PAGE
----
Do rivers speak? Well, if you listen.

Cool, sunny Sunday morning, 10-ish, variable wind gusting to stir small, random oak-leave twisters out in the open along the north wood line of a closed, two-acre meadow. A splendid day for a walk with the dogs — nose-dominant beasts that rely on winds to deliver information that can quickly accelerate their pace.

Descending the earthen ramp down into Sunken Meadow’s north end after finishing the top loop, the swollen Green River below spoke from surging flat water riled into semi rapids, the water displaying that trademark, clay-based, gray-green hue from which it likely got its name. Suddenly, a large, heavy splash and its lingering disturbance drew the dogs racing to the water’s edge as I curiously observed.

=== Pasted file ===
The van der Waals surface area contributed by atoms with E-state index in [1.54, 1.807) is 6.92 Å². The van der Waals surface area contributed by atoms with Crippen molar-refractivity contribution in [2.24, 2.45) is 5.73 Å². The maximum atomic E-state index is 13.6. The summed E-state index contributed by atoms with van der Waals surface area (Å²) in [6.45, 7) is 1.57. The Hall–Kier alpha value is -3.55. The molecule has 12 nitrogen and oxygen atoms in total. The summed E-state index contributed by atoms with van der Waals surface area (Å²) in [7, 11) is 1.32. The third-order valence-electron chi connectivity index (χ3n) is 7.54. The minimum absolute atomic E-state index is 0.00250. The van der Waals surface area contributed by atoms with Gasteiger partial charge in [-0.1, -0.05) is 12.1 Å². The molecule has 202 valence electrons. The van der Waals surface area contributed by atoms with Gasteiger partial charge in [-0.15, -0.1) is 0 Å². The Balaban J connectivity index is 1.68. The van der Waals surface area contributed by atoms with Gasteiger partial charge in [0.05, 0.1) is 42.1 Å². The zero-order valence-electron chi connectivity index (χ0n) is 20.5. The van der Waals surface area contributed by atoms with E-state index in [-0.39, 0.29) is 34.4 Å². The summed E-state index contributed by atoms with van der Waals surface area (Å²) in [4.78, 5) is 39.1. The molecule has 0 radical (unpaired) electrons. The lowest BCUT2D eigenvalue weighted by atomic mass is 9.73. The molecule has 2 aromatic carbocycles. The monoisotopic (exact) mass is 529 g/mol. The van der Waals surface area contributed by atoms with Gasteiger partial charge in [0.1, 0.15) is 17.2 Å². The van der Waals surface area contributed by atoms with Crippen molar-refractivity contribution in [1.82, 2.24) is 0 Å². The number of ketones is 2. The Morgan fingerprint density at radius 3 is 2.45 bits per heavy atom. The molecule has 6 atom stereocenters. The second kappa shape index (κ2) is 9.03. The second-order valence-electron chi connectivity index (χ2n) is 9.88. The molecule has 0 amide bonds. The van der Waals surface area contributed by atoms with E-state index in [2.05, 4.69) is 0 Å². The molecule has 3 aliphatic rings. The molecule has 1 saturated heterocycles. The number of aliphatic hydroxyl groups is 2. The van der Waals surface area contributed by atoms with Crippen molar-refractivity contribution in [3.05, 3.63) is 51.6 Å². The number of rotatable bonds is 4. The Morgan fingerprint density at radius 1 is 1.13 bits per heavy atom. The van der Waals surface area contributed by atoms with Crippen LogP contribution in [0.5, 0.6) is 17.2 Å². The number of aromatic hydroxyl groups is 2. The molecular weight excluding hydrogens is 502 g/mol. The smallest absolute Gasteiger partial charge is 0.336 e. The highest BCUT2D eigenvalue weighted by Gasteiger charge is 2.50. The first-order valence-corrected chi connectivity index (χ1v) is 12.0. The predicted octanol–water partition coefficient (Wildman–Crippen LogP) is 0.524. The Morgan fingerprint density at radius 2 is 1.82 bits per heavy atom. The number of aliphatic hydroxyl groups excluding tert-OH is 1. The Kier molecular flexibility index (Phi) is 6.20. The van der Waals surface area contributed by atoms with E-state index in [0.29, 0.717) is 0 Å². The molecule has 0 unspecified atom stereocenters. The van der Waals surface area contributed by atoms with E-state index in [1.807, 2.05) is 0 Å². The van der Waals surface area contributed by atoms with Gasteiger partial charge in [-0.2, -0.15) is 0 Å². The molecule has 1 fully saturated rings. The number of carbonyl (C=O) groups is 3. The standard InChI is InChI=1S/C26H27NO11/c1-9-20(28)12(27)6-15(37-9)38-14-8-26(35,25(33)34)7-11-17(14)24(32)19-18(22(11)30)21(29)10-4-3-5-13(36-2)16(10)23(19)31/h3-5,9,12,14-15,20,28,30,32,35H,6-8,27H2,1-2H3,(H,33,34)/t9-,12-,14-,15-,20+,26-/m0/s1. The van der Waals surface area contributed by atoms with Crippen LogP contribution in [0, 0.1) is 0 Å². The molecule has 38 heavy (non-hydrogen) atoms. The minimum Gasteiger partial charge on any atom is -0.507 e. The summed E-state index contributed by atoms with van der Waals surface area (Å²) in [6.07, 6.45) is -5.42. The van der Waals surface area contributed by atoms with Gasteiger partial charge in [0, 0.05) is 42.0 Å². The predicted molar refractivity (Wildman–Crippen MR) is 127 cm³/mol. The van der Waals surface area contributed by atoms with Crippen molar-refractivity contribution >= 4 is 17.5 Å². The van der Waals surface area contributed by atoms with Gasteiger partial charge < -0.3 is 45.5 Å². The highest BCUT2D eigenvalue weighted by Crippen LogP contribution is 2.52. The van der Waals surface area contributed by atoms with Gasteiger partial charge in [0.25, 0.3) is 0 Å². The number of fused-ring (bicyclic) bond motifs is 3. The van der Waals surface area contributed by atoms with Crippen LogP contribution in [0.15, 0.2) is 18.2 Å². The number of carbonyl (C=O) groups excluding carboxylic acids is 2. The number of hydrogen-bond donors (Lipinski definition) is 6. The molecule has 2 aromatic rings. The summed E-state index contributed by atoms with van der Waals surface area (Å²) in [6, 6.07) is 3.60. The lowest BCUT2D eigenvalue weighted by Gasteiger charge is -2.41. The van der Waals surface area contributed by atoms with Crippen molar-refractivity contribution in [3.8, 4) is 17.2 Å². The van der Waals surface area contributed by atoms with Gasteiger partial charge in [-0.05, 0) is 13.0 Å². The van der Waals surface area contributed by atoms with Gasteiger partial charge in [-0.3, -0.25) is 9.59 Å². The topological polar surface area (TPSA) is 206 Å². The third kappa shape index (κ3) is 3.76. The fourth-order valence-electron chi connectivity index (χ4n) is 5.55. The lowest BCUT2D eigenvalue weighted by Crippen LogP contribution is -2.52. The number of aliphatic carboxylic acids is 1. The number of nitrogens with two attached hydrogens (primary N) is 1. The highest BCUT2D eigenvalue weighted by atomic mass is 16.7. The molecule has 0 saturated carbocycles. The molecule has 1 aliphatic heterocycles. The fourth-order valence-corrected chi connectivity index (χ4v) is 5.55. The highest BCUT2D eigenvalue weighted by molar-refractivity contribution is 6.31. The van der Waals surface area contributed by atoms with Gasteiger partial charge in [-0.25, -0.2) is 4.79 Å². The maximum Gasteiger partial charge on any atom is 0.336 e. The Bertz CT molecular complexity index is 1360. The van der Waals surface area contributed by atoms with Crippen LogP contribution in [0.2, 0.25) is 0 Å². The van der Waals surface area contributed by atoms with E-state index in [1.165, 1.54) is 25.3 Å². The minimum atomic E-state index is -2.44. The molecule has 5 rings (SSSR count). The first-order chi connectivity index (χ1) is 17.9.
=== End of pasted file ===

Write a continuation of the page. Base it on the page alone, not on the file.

Despite many years of using this short, double-rutted farm road and even walking midstream during the summer with my wife, grandchildren and pets, I had never before seen a trout or any fish rise in that typically placid section of water. But there was no mistaking the sound, a large trout rising aggressively through the surface and landing loudly, likely enticed by some tasty aquatic insect capable of escape. What type of insect I can’t say, but from the sound and aftermath rings on the water, some type of fast emerger must have shot to the surface like a tiny air bubble — or possibly even a large terrestrial of some sort had been blown down onto the surface. Who knows? It could have even been a waterlogged mouse or small snake swept into the stream and gobbled up in a flash by a big, opportunistic brown or rainbow.